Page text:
With the season’s second-half curtain raising English Premier League fixtures due next week, AmericanGambler.com spoke to our friend, former Manchester City and Chelsea flying winger Shaun Wright-Phillips. Ahead of the EPL betting start in the USA. Check NJ betting apps and get bet365 NJ bonus or see Betrivers odds on EPL matches.
The speedster analysed the incredible work that Lampard has done at Chelsea, and that they are ready to compete with Liverpool once more and why former team-mate Sergio Aguero could only really be replaced by Robert Lewandowski. Wright-Phillips also spoke with clarity and elegance on why there is still evident discrimination within football, citing the lack of opportunity for two England greats; John Barnes and Paul Ince.
Born and raised as a London boy, what team did you support when you were growing up?
While my dad was at Palace, I looked into Palace, but I grew up following Arsenal. I wouldn’t say I supported them, but that was the team that I always looked at and always wanted to watch as I was growing up, so you could say I supported Arsenal.
Was it your dream to play for Arsenal at one point then?
I think that once my dad went there, it is something that would have been a nice story for that to happen, but I think everyone knows what football is like; you don’t really get that many options.
Did you train with Arsenal before you went to Man City?
No, I was at Nottingham Forest and I pretty much got released and within 48 hours I was offered a trial at Man City, so I went there for about a week and had two games to play within it, and straight after that I basically signed.
Who was your footballing idol when you were growing up?
There were a few of them, because when I was growing up I like to dribble even when I was playing up front, but then obviously the highest became a problem, so they moved me back into midfield and then I got moved to right wing. So when I was growing up the players that I looked at and loved Anders Limpar, Marc Overmars, Ryan Giggs, David Ginola and Gerogri Kinkladze whenever I could get to see him. They were my sort of typical players that I loved watching and tried to learn from. Obviously not play like them, but to try and take bits and bobs from them to improve my game.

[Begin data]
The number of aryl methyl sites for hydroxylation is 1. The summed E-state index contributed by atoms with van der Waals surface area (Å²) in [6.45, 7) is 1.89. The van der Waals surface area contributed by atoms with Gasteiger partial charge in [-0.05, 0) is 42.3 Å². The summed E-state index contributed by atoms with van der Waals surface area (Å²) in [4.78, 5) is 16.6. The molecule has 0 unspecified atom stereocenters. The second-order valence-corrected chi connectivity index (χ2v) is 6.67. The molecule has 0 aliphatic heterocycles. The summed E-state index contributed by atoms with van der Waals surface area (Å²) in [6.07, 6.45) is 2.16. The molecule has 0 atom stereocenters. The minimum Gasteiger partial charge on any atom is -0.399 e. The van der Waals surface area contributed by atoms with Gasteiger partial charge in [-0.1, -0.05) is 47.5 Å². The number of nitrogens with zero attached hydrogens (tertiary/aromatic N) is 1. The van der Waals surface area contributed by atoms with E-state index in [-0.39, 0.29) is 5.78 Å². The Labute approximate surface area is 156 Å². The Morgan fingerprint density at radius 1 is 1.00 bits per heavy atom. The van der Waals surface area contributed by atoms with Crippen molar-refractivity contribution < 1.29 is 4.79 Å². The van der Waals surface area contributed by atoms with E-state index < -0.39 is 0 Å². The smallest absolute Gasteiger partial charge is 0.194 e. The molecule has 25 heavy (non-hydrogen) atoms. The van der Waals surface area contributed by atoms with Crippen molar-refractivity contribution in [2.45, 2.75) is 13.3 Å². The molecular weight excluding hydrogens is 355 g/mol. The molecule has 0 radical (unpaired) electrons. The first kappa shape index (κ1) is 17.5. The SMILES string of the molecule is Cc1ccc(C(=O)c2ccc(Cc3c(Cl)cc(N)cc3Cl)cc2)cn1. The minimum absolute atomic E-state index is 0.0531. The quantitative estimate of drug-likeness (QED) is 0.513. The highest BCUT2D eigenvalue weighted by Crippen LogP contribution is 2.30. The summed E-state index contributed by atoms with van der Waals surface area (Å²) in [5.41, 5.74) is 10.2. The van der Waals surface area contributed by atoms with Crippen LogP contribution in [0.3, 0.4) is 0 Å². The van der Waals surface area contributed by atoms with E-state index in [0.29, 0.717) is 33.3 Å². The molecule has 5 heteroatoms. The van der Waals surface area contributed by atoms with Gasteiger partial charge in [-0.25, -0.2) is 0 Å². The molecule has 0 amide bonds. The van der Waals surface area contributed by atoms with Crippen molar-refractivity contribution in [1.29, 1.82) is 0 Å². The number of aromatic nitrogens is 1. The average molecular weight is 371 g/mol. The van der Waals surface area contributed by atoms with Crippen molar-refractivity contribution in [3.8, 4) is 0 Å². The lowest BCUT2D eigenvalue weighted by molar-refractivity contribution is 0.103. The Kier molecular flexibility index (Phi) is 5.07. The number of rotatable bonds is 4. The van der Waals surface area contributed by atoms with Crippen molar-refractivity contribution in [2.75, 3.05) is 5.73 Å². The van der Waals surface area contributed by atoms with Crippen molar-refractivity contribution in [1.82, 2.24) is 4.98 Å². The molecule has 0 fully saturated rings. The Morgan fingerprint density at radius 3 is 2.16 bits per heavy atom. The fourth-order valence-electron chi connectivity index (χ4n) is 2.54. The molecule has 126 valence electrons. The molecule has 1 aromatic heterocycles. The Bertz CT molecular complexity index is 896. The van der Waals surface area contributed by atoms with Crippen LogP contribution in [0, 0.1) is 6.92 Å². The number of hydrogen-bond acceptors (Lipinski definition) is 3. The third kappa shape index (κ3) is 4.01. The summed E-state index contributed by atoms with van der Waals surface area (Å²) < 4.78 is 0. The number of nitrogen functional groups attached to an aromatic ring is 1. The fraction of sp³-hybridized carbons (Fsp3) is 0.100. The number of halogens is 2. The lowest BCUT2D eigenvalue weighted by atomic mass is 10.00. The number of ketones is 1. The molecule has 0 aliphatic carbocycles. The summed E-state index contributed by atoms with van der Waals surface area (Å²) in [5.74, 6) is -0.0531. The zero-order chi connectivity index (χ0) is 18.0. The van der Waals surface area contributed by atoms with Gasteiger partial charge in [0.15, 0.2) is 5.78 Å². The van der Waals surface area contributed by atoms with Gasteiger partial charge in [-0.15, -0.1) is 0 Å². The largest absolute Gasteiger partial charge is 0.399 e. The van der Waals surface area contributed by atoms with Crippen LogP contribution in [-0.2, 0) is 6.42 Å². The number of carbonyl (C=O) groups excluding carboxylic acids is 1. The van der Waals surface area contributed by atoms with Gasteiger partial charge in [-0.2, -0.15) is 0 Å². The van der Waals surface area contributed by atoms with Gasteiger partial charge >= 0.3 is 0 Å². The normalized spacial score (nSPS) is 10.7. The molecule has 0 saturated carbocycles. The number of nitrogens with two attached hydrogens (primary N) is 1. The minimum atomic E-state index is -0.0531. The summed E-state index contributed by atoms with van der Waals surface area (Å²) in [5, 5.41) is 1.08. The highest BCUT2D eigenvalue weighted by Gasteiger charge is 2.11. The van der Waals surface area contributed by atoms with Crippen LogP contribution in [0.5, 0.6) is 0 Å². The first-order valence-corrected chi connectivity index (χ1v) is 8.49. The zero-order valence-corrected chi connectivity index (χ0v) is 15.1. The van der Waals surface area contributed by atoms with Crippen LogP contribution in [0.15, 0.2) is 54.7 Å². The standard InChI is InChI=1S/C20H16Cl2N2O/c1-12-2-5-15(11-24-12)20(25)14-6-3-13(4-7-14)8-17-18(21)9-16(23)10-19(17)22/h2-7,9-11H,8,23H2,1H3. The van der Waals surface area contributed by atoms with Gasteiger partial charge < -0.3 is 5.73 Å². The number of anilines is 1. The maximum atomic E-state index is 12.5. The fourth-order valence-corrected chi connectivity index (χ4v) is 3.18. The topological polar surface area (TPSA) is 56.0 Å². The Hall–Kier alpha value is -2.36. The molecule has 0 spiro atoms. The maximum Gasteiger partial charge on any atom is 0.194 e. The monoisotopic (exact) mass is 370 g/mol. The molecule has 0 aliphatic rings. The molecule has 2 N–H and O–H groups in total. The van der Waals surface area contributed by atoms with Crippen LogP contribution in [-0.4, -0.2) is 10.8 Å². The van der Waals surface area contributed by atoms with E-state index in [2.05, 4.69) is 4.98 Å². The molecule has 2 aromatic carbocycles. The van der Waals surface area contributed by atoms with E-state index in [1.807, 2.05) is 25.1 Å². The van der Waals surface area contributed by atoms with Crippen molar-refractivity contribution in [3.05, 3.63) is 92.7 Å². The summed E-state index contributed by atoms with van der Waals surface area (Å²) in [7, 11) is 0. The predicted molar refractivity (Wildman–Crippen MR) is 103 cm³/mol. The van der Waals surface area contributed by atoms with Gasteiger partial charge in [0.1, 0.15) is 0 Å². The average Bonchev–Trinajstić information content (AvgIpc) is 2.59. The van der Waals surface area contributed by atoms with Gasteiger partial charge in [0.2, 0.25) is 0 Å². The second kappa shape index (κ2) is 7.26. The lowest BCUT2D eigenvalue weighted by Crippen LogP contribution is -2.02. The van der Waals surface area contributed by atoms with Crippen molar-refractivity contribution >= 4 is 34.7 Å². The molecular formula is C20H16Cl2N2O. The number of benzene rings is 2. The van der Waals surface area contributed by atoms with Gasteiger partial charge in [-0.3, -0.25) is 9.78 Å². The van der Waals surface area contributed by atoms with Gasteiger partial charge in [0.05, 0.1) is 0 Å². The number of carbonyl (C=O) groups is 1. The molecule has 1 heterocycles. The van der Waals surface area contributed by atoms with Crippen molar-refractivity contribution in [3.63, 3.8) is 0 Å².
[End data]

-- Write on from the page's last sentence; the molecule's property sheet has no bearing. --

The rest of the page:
You’ve played for two of the Premier League’s most successful clubs, as well as playing for England at a time when there were too many talented players to count on both hands. If you had to put a 5 a-side team together with the players that you’ve played with, who would make the team?
Ouch! I’d have to say Petr Cech in goal. I think I would go with Ricardo Carvalho as a centre-back, David Silva has to go in there – I didn’t get to play with him much but I got to train with him a lot, and I think I would go with Joe Cole and also Didier Drogba. They could play on small pitches, big pictures. There are a lot of players but I think those 5 players with dominate any five a-side team.
Is Joe Cole one of the most underrated players of your generation?
I wouldn’t say that he was underrated in that way, but people didn’t give him the credit that he deserved. Some of the things that he did and was capable of were unreal, and to top it off he was a nice lad, a nice person both on and off the pitch. He was very humble, and he was just great to play with and be around whilst I was at Chelsea.
There’s been a debate on Gerrard v Lampard raging for years. Obviously you played in a Premier League winning side with Lampard and Gerrard at international level. If you could pick one, who would it be and why?
I think for me I would have to say Steven Gerrard. That’s no disrespect to Lamps, because everyone knows that Lamps was an amazing player. It was so hard to put your finger on with Gerrard, but it just seems like he had something different. 4-4-2 what’s a big formation at that time for me, until Jose Mourinho came around and started playing a 4-2-3-1, and Gerrard was your perfect number 8 in a 4-4-2 – he did everything. You just always knew that something was going to happen defensively or in attack, and his talent and technique were unreal.